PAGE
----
OBM Geriatrics is an international peer-reviewed Open Access journal published quarterly online by LIDSEN Publishing Inc. The journal takes the premise that innovative approaches – including gene therapy, cell therapy, and epigenetic modulation – will result in clinical interventions that alter the fundamental pathology and the clinical course of age-related human diseases. We will give strong preference to papers that emphasize an alteration (or a potential alteration) in the fundamental disease course of Alzheimer’s disease, vascular aging diseases, osteoarthritis, osteoporosis, skin aging, immune senescence, and other age-related diseases.

Geriatric medicine is now entering a unique point in history, where the focus will no longer be on palliative, ameliorative, or social aspects of care for age-related disease, but will be capable of stopping, preventing, and reversing major disease constellations that have heretofore been entirely resistant to interventions based on “small molecular” pharmacological approaches. With the changing emphasis from genetic to epigenetic understandings of pathology (including telomere biology), with the use of gene delivery systems (including viral delivery systems), and with the use of cell-based therapies (including stem cell therapies), a fatalistic view of age-related disease is no longer a reasonable clinical default nor an appropriate clinical research paradigm.

Precedence will be given to papers describing fundamental interventions, including interventions that affect cell senescence, patterns of gene expression, telomere biology, stem cell biology, and other innovative, 21st century interventions, especially if the focus is on clinical applications, ongoing clinical trials, or animal trials preparatory to phase 1 human clinical trials.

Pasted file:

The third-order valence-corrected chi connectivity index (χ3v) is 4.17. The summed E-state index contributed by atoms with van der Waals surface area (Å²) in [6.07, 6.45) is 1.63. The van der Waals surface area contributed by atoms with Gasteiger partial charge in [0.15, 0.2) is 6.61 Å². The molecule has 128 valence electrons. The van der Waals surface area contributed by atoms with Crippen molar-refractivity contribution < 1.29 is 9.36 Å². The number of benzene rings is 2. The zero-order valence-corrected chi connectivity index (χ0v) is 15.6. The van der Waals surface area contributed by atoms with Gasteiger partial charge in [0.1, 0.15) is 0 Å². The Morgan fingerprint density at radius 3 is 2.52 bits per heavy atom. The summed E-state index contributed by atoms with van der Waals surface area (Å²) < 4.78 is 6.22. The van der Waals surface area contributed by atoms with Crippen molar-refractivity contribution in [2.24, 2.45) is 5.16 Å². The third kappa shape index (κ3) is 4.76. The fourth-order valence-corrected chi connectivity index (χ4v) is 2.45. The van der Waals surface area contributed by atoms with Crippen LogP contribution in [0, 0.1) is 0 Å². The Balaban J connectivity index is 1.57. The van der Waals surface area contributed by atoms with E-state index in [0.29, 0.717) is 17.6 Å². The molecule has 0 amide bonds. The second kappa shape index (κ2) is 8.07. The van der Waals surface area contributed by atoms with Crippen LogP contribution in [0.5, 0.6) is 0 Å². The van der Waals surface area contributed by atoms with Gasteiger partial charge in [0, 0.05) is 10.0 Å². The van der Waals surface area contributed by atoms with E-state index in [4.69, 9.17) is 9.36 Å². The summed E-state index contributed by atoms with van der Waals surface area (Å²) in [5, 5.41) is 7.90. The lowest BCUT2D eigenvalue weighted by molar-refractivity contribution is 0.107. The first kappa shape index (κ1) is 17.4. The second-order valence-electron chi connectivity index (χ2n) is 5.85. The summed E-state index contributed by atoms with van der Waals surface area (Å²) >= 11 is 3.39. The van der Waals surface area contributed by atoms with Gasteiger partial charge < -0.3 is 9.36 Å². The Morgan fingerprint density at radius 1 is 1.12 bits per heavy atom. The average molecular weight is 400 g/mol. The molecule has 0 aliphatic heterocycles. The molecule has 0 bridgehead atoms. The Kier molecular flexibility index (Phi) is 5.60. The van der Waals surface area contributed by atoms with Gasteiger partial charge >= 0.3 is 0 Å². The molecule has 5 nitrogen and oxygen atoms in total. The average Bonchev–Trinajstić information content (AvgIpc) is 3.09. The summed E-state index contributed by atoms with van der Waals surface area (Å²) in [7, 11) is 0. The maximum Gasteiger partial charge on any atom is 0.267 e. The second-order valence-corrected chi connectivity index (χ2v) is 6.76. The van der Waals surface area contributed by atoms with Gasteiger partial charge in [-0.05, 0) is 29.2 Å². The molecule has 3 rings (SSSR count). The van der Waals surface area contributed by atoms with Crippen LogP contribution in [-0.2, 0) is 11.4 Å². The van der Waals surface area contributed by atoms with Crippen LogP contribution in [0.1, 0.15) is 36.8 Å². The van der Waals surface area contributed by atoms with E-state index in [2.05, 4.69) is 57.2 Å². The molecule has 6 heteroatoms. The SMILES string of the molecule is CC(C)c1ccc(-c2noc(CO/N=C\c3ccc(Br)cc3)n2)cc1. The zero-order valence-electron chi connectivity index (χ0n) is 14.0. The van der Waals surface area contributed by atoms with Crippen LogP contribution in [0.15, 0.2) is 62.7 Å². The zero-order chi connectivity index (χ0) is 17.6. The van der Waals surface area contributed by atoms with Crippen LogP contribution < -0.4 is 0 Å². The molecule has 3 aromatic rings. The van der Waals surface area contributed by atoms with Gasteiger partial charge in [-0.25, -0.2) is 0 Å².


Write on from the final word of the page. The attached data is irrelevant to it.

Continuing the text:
Papers must be clear and concise, but detailed data is strongly encouraged. The journal publishes a variety of article types (Original Research, Review, Communication, Opinion, Comment, Conference Report, Technical Note, Book Review, etc.). There is no restriction on the length of the papers and we encourage scientists to publish their results in as much detail as possible.

Publication Speed (median values for papers published in 2023): Submission to First Decision: 5.7 weeks; Submission to Acceptance: 17.9 weeks; Acceptance to Publication: 7 days (1-2 days of FREE language polishing included)

Current Issue: 2024  Archive: 2023 2022 2021 2020 2019 2018 2017

Special Issue

Skeletal Muscle Atrophy, Growth and Repair in Different Disease and Disorder Settings

Submission Deadline: July 15, 2025 (Open) Submit Now

Guest Editor

Junaith S. Mohamed, PhD, Assistant Professor

Department of Diagnostic and Health Sciences, College of Health Professions, The University of Tennessee Health Science Center, 930 Madison Ave Suit 674, Memphis, TN 38163, USA

Website | E-Mail

Research Interests: Cerebral ischemic stroke; Skeletal muscle regeneration; Skeletal muscle metabolic disorders

About This Topic